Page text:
The National's Paul Radley suggests that this year's Asia Cup did not live up to the pre-tournament billing.
Tournament full of empty promises
KARACHI // The India captain Mahendra Dhoni is always quick to see the funny side in most situations. "This is the first time all the policemen are sitting comfortably and watching the match," he joked after one Super Four game at the Asia Cup. "You can say we are playing for them, and it is good for them."
It is unclear whether Dhoni's quip was more of a comment on the poor turn-out of paying spectators, or the massive security presence at the grounds at the Asia Cup. This tournament was in part a rehearsal for the Champions Trophy, which is scheduled to be played in Lahore, Karachi and Rawalpindi in September, and, happily, it passed without incident. The security advisors employed by the ICC, as well as the coalition of cricket boards from New Zealand, Australia and England, will have found no just cause to stay away from the Champions Trophy.
However, for that to be enough to deem the Asia Cup a success misses the point. It is no surprise the crowds stayed away. This tournament was the best advert for Twenty20 cricket since the advent of the short-form of the game, as the matches were generally poor and heavily one-sided. The only match to provide a fair duel between bat and ball - other than the dead tie between the host side and hapless Bangladesh - was the final.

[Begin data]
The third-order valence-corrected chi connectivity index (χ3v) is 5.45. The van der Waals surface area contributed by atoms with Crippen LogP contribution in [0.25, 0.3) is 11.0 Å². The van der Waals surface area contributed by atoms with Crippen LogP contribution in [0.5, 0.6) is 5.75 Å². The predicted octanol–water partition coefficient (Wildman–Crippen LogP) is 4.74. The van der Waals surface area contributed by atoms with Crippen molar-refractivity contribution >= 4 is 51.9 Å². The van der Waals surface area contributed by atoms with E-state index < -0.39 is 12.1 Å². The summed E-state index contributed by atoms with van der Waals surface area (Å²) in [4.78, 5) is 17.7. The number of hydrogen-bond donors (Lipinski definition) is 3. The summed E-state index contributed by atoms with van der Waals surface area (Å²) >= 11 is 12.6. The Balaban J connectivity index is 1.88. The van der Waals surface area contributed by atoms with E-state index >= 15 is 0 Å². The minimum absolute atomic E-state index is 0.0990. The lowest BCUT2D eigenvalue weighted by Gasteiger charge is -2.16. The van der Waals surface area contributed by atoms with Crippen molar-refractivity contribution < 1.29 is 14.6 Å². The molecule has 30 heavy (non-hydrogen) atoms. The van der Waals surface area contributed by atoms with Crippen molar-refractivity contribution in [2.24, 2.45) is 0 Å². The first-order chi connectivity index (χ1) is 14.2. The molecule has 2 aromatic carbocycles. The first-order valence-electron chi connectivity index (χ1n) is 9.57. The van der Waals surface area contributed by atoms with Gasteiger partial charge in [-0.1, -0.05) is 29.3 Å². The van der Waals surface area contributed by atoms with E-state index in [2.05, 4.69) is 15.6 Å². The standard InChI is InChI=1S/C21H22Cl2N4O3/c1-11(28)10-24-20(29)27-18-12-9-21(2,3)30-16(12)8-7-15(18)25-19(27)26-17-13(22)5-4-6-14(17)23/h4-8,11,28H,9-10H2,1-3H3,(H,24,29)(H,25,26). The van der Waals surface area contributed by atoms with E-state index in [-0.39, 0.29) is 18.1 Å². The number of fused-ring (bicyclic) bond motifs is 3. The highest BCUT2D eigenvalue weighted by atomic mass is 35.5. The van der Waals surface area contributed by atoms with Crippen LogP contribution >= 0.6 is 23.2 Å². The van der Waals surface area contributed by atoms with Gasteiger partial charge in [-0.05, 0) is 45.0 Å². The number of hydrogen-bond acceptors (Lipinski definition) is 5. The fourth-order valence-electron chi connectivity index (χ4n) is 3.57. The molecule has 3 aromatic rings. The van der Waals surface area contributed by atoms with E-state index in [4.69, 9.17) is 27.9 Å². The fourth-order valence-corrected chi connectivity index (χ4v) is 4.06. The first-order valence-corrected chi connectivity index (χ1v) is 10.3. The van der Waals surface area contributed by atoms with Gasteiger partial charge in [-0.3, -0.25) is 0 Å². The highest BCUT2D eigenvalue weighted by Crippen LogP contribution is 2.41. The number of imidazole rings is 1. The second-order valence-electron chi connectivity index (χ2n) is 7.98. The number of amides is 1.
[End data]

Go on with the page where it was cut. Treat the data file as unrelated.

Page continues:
The next edition of the Asia Cup could, and should, be played in the Twenty20 format. Yet, while the 50-over game still turns such a handsome profit, it is unlikely that will happen. In terms of the UAE's contribution to the tournament, the coach Vasbert Drakes was just about spot on when he said that "they didn't embarrass themselves". It was no better or worse than that. Saqib Ali's side have an important time ahead of them, as they prepare for March's World Cup qualifier.
How much they gained from two hefty losses at the Asia Cup, against Bangladesh and Sri Lanka, is open to question, but they should certainly not feel downhearted. Khurram Khan proved that, at 37-years-old, he is still a class act, while the wicketkeeper Amjad Ali announced himself to wider audience on his former stomping ground. His blitz against Sri Lanka had some commentators comparing him to Brian Lara (due to the elaborate back-lift he shares with his fellow left-hander).
It also prompted much intrigue in Pakistan. With their own side in dire straits at the time, many Pakistanis were wondering why they had let the talented Lahori slip through the net and switch allegiance to the UAE. Neither would Zahid Shah have looked out of place in the Pakistan line-up. The UAE's pace spearhead is just as quick as Abdur Rauf and Rao Iftikhar, and was the first player in the tournament to dismiss Kumar Sangakkara for less than 100.